In the late 1970s, Taylor also taught Dr. Brian Druker when he was an undergraduate and then a medical student at UC San Diego—before he went on to help develop the kinase-inhibitor drug Gleevec, the first FDA-approved therapeutic that works by specifically targeting a molecular defect unique to cancer cells, making it more effective and less damaging to healthy cells.
In addition to kinases and phosphatases, UC San Diego School of Medicine is home to many experts on G-protein coupled receptors (GPCRs), molecules that span cell membranes, where they transmit messages between cells and their environments.
Like kinases, many therapeutic drugs work by influencing GPCRs. Joan Heller Brown, Distinguished Professor of Pharmacology, for example, is known for fundamental contributions to the understanding of GPCRs and how they regulate cell growth and survival in healthy and various disease states, while Dr. Paul Insel, Distinguished Professor of Pharmacology and Medicine, is an expert in the genomics of GPCRs. Silvio Gutkind, who recently succeeded Heller Brown as chair of the Department of Pharmacology, and team are developing innovative anti-cancer prevention and treatment options that work by targeting GPCRs.
Much of today’s cell signaling research relies heavily on leading-edge tools that have grown out of the work of late Nobel Laureate and UC San Diego Professor Roger Tsien—tools that allow researchers to “eavesdrop” on cellular conversations.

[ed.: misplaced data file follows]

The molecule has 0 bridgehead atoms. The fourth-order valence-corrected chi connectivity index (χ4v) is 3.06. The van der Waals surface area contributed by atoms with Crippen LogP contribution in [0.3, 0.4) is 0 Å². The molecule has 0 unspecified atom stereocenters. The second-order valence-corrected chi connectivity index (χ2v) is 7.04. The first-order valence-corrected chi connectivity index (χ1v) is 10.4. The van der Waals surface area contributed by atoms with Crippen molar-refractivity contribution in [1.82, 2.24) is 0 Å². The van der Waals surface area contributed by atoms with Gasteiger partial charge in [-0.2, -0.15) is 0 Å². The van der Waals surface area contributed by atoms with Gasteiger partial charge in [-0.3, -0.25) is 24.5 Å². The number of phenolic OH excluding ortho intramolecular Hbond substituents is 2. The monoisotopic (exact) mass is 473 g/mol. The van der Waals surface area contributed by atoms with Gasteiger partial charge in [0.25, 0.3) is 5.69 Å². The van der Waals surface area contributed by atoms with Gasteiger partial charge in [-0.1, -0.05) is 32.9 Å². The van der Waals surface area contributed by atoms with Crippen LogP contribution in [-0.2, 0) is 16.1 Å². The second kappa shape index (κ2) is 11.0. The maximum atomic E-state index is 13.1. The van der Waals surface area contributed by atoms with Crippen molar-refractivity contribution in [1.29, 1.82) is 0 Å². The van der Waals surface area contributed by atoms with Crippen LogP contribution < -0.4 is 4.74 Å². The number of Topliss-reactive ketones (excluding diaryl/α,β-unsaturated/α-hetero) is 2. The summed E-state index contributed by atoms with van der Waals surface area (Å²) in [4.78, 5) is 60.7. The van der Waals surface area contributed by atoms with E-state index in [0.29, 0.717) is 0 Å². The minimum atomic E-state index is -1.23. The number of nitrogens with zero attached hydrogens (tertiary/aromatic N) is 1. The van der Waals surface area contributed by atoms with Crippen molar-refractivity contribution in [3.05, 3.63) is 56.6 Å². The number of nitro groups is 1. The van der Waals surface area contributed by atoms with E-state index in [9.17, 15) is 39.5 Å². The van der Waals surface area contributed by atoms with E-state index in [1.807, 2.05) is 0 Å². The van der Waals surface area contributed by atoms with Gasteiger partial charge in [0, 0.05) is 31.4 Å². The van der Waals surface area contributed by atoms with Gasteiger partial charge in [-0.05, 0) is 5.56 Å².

Tsien, recruited to UC San Diego in 1989, shared the 2008 Nobel Prize in Chemistry for the discovery and application of green fluorescent protein (GFP), which allows some jellyfish to glow. While colleagues discovered and isolated the GFP gene, Tsien found ways to tweak its makeup, making it glow more brightly and consistently. Then, he created a full color palette of fluorescent proteins that scientists could use to track the molecular goings-on within a cell.
GFP and its many colorful cousins (with names like mCherry and mOrange) quickly became indispensable tools in life sciences labs around the world. Tsien, who died in 2016, often called these fluorescent tags “molecular spies” because they allow researchers to listen in on cellular communications, to watch molecules interact in real-time and ask questions once thought impossible.
With support from Bristol Meyers Squibb, the new Cell Signaling Center is proud to offer an Annual Roger Tsien Cell Signaling Distinguished Lecture Series in his honor.
Cell signaling today—and tomorrow
Today, several of Tsien’s trainees, including Zhang, Nathan Shaner, associate professor of neurosciences, and others are carrying on his legacy at UC San Diego School of Medicine. Shaner, original developer of the GFP-related “fruit series,” continues to engineer and optimize fluorescent proteins for use with newer imaging techniques. Zhang has devised a new set of fluorescent biosensors.